This week, Donegal Daily columnist and former firefighter Brian McDaid shares his view on a recent call for details on the location of Letterkenny’s fire hydrants.
One of the first jobs you learn to do as a fireman is to find water in the ground from a fire hydrant and connect it up to the fire engine to fight a fire.
Using a standpipe key and bar you can access the local water supply and with the help of hoses to deliver a supply of water to a fire. Well, that’s the theory of it and that’s the drill firefighters do in training and make sure that all their firefighting equipment is in the right place in preparation for the real thing.
The incoming mayor of the Letterkenny municipal area Cllr. Jimmy Kavanagh tabled a question at the recent council meeting in relation to the upkeep and in some areas even trying to find the location of fire hydrants in the urban area of Letterkenny. This is not the first time Cllr. tabled a question in relation to fire hydrants in the local area.
In answer to his question as to when was an audit of fire hydrants in estates in the Letterkenny area last carried out, were all hydrants in working order, and when is another audit due to be carried out, Cllr. J. Kavanagh was advised that:
Under Section 29 of the Fire Services Act, 1981 the provision and maintenance of fire hydrants is a function of a sanitary authority. That responsibility now lies with Irish Water.
The provision and maintenance of fire hydrants on private housing estates and other private property is the responsibility of the property owner.
In a more recent update on Tuesday, Cllr Kavanagh was told:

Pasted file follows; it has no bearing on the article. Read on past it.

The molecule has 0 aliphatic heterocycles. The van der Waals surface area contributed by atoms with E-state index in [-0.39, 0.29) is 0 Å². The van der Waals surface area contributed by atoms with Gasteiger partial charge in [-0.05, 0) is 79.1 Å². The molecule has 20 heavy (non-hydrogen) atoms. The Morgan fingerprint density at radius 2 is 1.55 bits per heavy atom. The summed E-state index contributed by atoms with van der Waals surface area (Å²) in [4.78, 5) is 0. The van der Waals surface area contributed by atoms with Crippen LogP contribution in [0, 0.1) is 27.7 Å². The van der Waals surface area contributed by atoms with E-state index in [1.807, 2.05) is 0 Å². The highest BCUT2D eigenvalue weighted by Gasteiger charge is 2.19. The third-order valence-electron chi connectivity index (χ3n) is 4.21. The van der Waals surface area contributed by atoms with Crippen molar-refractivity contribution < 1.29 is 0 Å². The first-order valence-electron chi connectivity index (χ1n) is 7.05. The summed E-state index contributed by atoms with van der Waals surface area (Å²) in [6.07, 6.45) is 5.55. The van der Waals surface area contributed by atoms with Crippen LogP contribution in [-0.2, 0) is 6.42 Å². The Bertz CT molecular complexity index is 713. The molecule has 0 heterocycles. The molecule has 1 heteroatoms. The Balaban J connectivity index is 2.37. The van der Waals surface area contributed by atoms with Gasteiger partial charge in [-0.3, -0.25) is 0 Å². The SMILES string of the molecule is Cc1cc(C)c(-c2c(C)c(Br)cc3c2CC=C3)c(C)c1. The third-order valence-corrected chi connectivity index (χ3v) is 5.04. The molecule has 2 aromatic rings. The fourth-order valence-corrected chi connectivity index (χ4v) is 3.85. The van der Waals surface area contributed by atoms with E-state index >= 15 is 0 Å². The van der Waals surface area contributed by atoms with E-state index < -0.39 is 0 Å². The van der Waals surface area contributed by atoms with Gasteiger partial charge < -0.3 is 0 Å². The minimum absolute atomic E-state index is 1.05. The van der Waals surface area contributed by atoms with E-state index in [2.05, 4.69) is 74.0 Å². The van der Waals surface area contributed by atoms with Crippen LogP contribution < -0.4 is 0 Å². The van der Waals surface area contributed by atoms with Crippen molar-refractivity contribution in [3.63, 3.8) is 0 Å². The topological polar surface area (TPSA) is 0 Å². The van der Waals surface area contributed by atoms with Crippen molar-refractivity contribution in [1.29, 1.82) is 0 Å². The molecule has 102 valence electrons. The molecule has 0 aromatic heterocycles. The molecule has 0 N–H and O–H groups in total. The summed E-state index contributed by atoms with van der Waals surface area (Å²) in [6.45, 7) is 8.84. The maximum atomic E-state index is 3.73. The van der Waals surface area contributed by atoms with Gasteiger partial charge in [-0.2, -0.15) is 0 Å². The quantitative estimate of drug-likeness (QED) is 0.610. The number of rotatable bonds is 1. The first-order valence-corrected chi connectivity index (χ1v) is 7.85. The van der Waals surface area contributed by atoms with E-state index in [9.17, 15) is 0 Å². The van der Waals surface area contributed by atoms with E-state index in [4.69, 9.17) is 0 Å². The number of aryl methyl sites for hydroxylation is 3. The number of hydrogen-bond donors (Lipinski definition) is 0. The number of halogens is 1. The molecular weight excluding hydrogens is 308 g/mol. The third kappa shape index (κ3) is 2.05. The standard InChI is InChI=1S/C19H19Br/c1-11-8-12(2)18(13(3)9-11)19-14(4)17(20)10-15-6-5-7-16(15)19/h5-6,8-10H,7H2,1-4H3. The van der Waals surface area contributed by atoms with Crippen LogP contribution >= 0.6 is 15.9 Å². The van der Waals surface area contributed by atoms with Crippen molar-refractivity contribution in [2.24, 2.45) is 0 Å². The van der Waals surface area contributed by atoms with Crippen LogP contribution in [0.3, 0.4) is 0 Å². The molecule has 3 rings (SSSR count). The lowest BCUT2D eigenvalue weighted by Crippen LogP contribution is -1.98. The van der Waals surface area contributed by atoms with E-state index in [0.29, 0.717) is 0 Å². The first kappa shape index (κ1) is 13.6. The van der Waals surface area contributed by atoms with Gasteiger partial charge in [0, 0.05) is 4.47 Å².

Fire brigades carry out a cyclic programme of hydrant inspections in the brigades’ operational area that include hydrants in
housing estates. Defects in hydrants are reported, using a pro forma that is completed at the time of inspection. The pro-forma is forwarded to a nominated person in the Water Service for follow up action. The Fire Service would welcome any additional assistance that the Council (Water Service) could provide.
From a firefighter’s view…
What a firefighter prepares and trains for, and what they are faced with when they land to fight a fire in an emergency can be two different things.
This is the story of one such emergency call from over 35 years ago and to this day it still bothers me.
We were only fresh out of training a few months when one morning we got a very big and serious fire in Letterkenny.
Arriving at the fire I was dispatched to find a fire hydrant nearby which did. Using the key and bar in our kit I soon had the cover of the hydrant and threaded the stand pipe into the water supply, was about to flush the system as you are trained to do I was mortified to find that there was very poor pressure in the main, making me think in my mind that it was possible me doing something wrong. So I turned the water off and start again hoping there was a better water supply but it was still the same. I went through the process of running out a line of delivery fire hoses uphill to the fire engine and told the pump operator not to expect much supply because the water pressure was low. A second water supply was found in what was called a break water tank nearby and after we broke the concrete lid on it were able to lift water out of it using what was called a portable pump which pumped water to the main fire engine and to fight the fire.
Back in those days the fault wasn’t as much with the fire hydrant but with the water pressure around the higher locations in Letterkenny.